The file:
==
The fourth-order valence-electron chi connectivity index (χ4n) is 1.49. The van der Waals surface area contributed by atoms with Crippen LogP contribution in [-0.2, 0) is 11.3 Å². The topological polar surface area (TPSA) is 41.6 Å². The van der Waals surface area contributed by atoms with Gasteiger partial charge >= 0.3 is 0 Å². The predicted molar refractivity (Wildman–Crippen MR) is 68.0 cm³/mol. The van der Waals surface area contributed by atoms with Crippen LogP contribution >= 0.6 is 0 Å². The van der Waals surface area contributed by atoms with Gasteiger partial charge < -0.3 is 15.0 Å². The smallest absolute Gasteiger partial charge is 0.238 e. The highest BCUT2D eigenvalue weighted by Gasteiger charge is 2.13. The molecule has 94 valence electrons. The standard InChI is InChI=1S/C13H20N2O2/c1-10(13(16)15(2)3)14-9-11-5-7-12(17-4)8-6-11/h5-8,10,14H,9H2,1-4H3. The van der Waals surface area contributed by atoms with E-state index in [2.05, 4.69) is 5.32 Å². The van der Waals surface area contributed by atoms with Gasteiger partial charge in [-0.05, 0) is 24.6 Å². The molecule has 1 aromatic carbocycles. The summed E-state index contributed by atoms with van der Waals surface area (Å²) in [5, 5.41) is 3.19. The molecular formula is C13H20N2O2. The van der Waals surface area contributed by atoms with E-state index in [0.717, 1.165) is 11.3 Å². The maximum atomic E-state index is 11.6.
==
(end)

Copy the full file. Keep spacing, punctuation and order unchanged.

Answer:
The fourth-order valence-electron chi connectivity index (χ4n) is 1.49. The van der Waals surface area contributed by atoms with Crippen LogP contribution in [-0.2, 0) is 11.3 Å². The topological polar surface area (TPSA) is 41.6 Å². The van der Waals surface area contributed by atoms with Gasteiger partial charge >= 0.3 is 0 Å². The predicted molar refractivity (Wildman–Crippen MR) is 68.0 cm³/mol. The van der Waals surface area contributed by atoms with Crippen LogP contribution >= 0.6 is 0 Å². The van der Waals surface area contributed by atoms with Gasteiger partial charge < -0.3 is 15.0 Å². The smallest absolute Gasteiger partial charge is 0.238 e. The highest BCUT2D eigenvalue weighted by Gasteiger charge is 2.13. The molecule has 94 valence electrons. The standard InChI is InChI=1S/C13H20N2O2/c1-10(13(16)15(2)3)14-9-11-5-7-12(17-4)8-6-11/h5-8,10,14H,9H2,1-4H3. The van der Waals surface area contributed by atoms with E-state index in [2.05, 4.69) is 5.32 Å². The van der Waals surface area contributed by atoms with Gasteiger partial charge in [-0.05, 0) is 24.6 Å². The molecule has 1 aromatic carbocycles. The summed E-state index contributed by atoms with van der Waals surface area (Å²) in [5, 5.41) is 3.19. The molecular formula is C13H20N2O2. The van der Waals surface area contributed by atoms with E-state index in [0.717, 1.165) is 11.3 Å². The maximum atomic E-state index is 11.6.